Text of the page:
Personal liability under the federal act and now under CUTPA is highly fact specific. Every case is different, as was this case. The standard by which the facts will be judged is that a business’s CUTPA liability can be extended to an individual “who engages in unfair or unscrupulous conduct on behalf of a business entity.” Here, the facts as found by the court met the “unfair or unscrupulous conduct” standard. These consisted of 1. misinforming the buyers, contrary to the express terms of their contract, that they were likely to lose their substantial deposits if they didn’t pay for the construction upfront; 2. untruthfully telling the buyers that a bank’s failure to finance construction was because the buyers had reserved money through their loan commitment to purchase the property when construction was completed; 3. burying a large quantity of construction debris on the site causing damage to a portion of the lot; 4. misinforming the buyers that two buildings (main home and guest home) could be built on the lot when the builder knew, or should have known, zoning would not allow it; and 5. While the buyers were clearly entitled access to a sewer line, willfully preventing them from accessing it by welding it shut. The amount of damages under the CUTPA claim was $125,000, for which the builder is jointly liable with his building company.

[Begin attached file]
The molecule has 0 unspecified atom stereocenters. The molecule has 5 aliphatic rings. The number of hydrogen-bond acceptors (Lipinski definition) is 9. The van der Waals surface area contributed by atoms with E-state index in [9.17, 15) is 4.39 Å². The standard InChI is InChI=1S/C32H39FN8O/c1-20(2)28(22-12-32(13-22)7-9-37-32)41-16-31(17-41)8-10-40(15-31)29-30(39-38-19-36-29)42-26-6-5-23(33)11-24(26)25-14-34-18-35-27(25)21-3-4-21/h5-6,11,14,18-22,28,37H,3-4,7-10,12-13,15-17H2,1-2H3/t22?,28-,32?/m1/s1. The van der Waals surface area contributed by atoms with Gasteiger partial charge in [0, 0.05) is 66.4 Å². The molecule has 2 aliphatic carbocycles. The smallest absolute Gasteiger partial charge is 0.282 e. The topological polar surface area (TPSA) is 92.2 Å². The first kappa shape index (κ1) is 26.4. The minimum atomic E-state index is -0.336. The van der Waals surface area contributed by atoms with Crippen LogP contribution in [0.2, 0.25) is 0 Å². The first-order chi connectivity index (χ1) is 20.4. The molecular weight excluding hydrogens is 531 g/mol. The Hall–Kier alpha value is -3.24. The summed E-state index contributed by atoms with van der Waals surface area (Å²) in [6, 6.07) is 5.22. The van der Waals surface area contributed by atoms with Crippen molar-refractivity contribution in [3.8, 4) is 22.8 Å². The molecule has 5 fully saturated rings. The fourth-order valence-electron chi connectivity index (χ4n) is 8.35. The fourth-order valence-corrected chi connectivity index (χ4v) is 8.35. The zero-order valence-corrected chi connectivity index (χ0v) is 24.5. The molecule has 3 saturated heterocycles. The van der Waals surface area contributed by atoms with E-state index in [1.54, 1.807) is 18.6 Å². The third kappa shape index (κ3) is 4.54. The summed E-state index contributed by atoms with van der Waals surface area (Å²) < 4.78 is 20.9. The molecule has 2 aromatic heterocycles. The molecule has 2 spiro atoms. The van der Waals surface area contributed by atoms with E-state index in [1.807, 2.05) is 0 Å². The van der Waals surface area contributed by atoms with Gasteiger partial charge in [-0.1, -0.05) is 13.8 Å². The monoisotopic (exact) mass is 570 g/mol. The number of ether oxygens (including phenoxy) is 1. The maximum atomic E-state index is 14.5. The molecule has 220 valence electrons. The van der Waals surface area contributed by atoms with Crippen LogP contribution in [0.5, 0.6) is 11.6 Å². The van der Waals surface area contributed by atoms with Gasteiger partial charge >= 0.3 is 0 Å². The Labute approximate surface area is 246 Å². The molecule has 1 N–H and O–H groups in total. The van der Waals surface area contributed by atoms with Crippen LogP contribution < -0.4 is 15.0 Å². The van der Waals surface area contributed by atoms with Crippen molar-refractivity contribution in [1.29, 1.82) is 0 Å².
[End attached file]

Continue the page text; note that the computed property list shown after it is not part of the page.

Bottom line is builders should be careful in their contracts and otherwise in dealing with customers to avoid any intention of obligating the owner of the construction company in his or her personal capacity, and perform risk management practices to avoid any “unfair or unscrupulous” actions when dealing with customers.

(10-16-13) U.S. Supreme Court Accepts NAHB Petition to Hear Greenhouse Gas Case.